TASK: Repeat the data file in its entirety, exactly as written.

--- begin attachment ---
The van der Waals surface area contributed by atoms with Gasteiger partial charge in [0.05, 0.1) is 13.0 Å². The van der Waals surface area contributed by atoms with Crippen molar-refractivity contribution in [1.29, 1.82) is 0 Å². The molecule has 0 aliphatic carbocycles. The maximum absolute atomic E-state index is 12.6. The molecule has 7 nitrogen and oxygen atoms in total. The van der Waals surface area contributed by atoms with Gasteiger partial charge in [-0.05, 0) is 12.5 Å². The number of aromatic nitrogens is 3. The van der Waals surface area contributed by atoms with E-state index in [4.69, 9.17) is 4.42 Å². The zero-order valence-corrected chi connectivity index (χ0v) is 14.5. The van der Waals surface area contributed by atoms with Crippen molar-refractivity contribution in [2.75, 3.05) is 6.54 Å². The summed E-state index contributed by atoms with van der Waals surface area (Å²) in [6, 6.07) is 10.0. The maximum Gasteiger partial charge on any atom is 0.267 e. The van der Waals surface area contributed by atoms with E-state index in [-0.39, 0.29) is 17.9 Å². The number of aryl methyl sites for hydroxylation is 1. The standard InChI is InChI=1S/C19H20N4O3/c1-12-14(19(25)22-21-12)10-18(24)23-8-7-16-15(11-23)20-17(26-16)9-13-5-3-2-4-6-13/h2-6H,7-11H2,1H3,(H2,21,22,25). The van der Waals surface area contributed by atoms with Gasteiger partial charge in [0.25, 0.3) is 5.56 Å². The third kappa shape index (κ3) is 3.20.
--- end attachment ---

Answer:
The van der Waals surface area contributed by atoms with Gasteiger partial charge in [0.05, 0.1) is 13.0 Å². The van der Waals surface area contributed by atoms with Crippen molar-refractivity contribution in [1.29, 1.82) is 0 Å². The molecule has 0 aliphatic carbocycles. The maximum absolute atomic E-state index is 12.6. The molecule has 7 nitrogen and oxygen atoms in total. The van der Waals surface area contributed by atoms with Gasteiger partial charge in [-0.05, 0) is 12.5 Å². The number of aromatic nitrogens is 3. The van der Waals surface area contributed by atoms with E-state index in [4.69, 9.17) is 4.42 Å². The zero-order valence-corrected chi connectivity index (χ0v) is 14.5. The van der Waals surface area contributed by atoms with Crippen molar-refractivity contribution in [2.75, 3.05) is 6.54 Å². The summed E-state index contributed by atoms with van der Waals surface area (Å²) in [6, 6.07) is 10.0. The maximum Gasteiger partial charge on any atom is 0.267 e. The van der Waals surface area contributed by atoms with E-state index in [-0.39, 0.29) is 17.9 Å². The number of aryl methyl sites for hydroxylation is 1. The standard InChI is InChI=1S/C19H20N4O3/c1-12-14(19(25)22-21-12)10-18(24)23-8-7-16-15(11-23)20-17(26-16)9-13-5-3-2-4-6-13/h2-6H,7-11H2,1H3,(H2,21,22,25). The van der Waals surface area contributed by atoms with Gasteiger partial charge in [0.25, 0.3) is 5.56 Å². The third kappa shape index (κ3) is 3.20.